After sleeping on this momentous decision, I got up and placed the winning (and only) bid on a standard-sized stainless steel liquor flask, which I chose from the many available offerings because the seller had good feedback, the price was low, the auction was ending soon, and it comes with a cute little funnel. It should be arriving by the end of the week.

5 comments:

David and Sarah said...

This post was a delightful read-- especially as I'm in the midst of preparing my ordination thesis for the EFCA this week. What question was I working on just prior to reading your blog? You guessed it--my position on social drinking. Now, the EFCA does not formally proscribe its ministers from fire water, however from what I've gathered, the culture is rather ill-disposed thereto. I submit my brief piece to you and your readers for comment. (NB--it has to be short: I only have 20 pp. for the whole thing!)

While scripture is full of warnings against drunkenness (e.g., Rom. 13:13, Gal. 5:21, 1 Pet. 4:3), there is no indication that the moderate use of alcohol is inherently sinful. On the contrary, wine is described as God’s gift to men (Ps. 104:15; Am. 9:14), and its effects at times compared with God’s blessing (Zec. 10:7). Most weighty of all is our Lord’s own example at the wedding feast in Cana (Jn. 2:1-11), where Jesus miraculously supplies 180 gallons of wine to party guests who were already drunk—in other words, Jesus is hardly a tea-totaling kill-joy! I will have more to say on my personal practice in section 5.D., however, I think it clear that scripture places no prohibition on the moderate use of alcohol; rather, its moderate—and at times even its abundant use in the context of celebration—is modeled to us as part of God’s provision in the world for our comfort and joy. There are circumstances under which believers must, for the sake of Christian charity, restrict the exercise of their own freedoms in Christ, as when Paul circumcised Timothy (Acts 16:1-3). Such concessions, however, must never be confused with the law of God or made central to the proclamation of the Gospel—note Paul’s very different reaction over the circumcision issue when the Gospel is at stake in Galatia! (Gal. 2:1-6)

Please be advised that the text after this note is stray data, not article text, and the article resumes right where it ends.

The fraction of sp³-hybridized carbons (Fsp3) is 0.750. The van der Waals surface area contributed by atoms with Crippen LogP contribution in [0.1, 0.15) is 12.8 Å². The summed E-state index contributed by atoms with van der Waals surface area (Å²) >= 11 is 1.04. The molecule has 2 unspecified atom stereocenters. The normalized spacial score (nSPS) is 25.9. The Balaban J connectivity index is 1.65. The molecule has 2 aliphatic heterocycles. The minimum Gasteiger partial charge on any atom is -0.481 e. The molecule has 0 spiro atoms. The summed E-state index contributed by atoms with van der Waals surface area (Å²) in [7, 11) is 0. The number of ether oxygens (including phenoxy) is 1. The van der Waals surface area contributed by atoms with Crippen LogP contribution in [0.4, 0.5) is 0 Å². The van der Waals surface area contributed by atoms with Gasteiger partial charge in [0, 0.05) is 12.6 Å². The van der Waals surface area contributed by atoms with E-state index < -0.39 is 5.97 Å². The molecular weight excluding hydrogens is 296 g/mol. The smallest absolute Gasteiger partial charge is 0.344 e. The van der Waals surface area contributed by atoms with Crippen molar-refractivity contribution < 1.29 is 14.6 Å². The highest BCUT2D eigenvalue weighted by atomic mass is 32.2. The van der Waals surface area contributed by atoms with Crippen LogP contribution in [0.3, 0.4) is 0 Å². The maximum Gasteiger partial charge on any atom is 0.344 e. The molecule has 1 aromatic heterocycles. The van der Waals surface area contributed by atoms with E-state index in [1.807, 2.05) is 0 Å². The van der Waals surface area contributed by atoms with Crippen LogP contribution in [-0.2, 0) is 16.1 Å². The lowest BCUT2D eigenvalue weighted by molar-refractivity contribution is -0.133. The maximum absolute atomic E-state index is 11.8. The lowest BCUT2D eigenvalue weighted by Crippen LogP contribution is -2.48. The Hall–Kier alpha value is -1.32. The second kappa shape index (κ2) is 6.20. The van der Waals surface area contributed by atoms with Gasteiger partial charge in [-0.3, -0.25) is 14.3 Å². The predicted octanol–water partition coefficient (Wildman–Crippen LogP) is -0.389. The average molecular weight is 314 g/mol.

In addition to this, I couldn't help including Calvin's commentary on Ps. 104 in an endnote:

Calvin, in his commentary on Psalm 104:14-15 ("He causeth the grass to grow for the cattle, and herb for the service of man: that he may bring forth food out of the earth; and wine that maketh glad the heart of man, and oil to make his face to shine, and bread which strengtheneth man's heart."), makes the following observation: